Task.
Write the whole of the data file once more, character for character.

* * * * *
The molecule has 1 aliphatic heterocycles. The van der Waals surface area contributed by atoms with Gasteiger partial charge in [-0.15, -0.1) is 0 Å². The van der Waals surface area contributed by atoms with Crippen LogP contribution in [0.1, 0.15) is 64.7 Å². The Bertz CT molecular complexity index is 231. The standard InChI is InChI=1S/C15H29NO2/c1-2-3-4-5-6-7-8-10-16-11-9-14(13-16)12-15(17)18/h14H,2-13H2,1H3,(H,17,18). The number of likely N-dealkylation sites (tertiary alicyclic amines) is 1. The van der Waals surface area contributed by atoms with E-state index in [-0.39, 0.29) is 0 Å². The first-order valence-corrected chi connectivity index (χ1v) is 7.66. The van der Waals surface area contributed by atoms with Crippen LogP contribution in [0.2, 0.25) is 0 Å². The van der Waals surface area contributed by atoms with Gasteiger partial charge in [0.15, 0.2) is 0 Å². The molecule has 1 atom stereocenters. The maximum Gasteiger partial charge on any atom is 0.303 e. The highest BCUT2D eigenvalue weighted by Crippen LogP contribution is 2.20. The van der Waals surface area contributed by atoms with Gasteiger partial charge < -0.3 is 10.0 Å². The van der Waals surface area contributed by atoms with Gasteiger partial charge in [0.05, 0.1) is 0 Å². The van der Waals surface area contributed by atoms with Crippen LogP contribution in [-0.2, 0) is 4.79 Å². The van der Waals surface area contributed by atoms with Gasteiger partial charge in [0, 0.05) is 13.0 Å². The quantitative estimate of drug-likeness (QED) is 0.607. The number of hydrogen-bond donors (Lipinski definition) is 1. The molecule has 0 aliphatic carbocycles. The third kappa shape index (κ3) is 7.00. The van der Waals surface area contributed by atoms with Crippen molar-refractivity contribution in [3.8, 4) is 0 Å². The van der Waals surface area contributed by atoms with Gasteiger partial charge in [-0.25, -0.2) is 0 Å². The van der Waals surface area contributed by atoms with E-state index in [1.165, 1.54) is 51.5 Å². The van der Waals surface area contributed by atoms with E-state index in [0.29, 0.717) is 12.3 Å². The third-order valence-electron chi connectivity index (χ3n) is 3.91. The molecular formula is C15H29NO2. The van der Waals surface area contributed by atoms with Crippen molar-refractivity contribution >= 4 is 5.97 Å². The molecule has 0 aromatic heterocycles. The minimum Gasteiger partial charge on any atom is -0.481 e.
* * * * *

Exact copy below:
The molecule has 1 aliphatic heterocycles. The van der Waals surface area contributed by atoms with Gasteiger partial charge in [-0.15, -0.1) is 0 Å². The van der Waals surface area contributed by atoms with Crippen LogP contribution in [0.1, 0.15) is 64.7 Å². The Bertz CT molecular complexity index is 231. The standard InChI is InChI=1S/C15H29NO2/c1-2-3-4-5-6-7-8-10-16-11-9-14(13-16)12-15(17)18/h14H,2-13H2,1H3,(H,17,18). The number of likely N-dealkylation sites (tertiary alicyclic amines) is 1. The van der Waals surface area contributed by atoms with E-state index in [-0.39, 0.29) is 0 Å². The first-order valence-corrected chi connectivity index (χ1v) is 7.66. The van der Waals surface area contributed by atoms with Crippen LogP contribution in [0.2, 0.25) is 0 Å². The van der Waals surface area contributed by atoms with Gasteiger partial charge in [0.15, 0.2) is 0 Å². The molecule has 1 atom stereocenters. The maximum Gasteiger partial charge on any atom is 0.303 e. The highest BCUT2D eigenvalue weighted by Crippen LogP contribution is 2.20. The van der Waals surface area contributed by atoms with Gasteiger partial charge < -0.3 is 10.0 Å². The van der Waals surface area contributed by atoms with Gasteiger partial charge in [0.05, 0.1) is 0 Å². The van der Waals surface area contributed by atoms with Crippen LogP contribution in [-0.2, 0) is 4.79 Å². The van der Waals surface area contributed by atoms with Gasteiger partial charge in [0, 0.05) is 13.0 Å². The quantitative estimate of drug-likeness (QED) is 0.607. The number of hydrogen-bond donors (Lipinski definition) is 1. The molecule has 0 aliphatic carbocycles. The third kappa shape index (κ3) is 7.00. The van der Waals surface area contributed by atoms with Crippen molar-refractivity contribution in [3.8, 4) is 0 Å². The van der Waals surface area contributed by atoms with Gasteiger partial charge in [-0.25, -0.2) is 0 Å². The van der Waals surface area contributed by atoms with E-state index in [1.165, 1.54) is 51.5 Å². The van der Waals surface area contributed by atoms with E-state index in [0.29, 0.717) is 12.3 Å². The third-order valence-electron chi connectivity index (χ3n) is 3.91. The molecular formula is C15H29NO2. The van der Waals surface area contributed by atoms with Crippen molar-refractivity contribution >= 4 is 5.97 Å². The molecule has 0 aromatic heterocycles. The minimum Gasteiger partial charge on any atom is -0.481 e.